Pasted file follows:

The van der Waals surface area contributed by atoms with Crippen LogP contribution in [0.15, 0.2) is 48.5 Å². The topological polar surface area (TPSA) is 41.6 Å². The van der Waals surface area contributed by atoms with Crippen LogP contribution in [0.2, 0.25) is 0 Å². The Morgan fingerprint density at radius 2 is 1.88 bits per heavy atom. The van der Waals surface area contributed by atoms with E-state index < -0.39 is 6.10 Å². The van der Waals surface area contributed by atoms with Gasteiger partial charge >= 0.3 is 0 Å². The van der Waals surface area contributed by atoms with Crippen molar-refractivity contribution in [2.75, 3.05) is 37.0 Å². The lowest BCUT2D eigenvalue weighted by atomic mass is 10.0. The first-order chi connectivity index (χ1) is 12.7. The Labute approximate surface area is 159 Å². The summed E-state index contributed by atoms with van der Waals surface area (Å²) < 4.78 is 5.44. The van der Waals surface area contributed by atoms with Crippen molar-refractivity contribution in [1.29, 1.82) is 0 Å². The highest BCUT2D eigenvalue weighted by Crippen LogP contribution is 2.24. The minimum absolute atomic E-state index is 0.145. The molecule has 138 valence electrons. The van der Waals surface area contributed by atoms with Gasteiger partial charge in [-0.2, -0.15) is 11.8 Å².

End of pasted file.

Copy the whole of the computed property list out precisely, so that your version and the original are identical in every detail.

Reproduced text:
The van der Waals surface area contributed by atoms with Crippen LogP contribution in [0.15, 0.2) is 48.5 Å². The topological polar surface area (TPSA) is 41.6 Å². The van der Waals surface area contributed by atoms with Crippen LogP contribution in [0.2, 0.25) is 0 Å². The Morgan fingerprint density at radius 2 is 1.88 bits per heavy atom. The van der Waals surface area contributed by atoms with E-state index < -0.39 is 6.10 Å². The van der Waals surface area contributed by atoms with Gasteiger partial charge >= 0.3 is 0 Å². The van der Waals surface area contributed by atoms with Crippen molar-refractivity contribution in [2.75, 3.05) is 37.0 Å². The lowest BCUT2D eigenvalue weighted by atomic mass is 10.0. The first-order chi connectivity index (χ1) is 12.7. The Labute approximate surface area is 159 Å². The summed E-state index contributed by atoms with van der Waals surface area (Å²) < 4.78 is 5.44. The van der Waals surface area contributed by atoms with Crippen molar-refractivity contribution in [1.29, 1.82) is 0 Å². The highest BCUT2D eigenvalue weighted by Crippen LogP contribution is 2.24. The minimum absolute atomic E-state index is 0.145. The molecule has 138 valence electrons. The van der Waals surface area contributed by atoms with Gasteiger partial charge in [-0.2, -0.15) is 11.8 Å².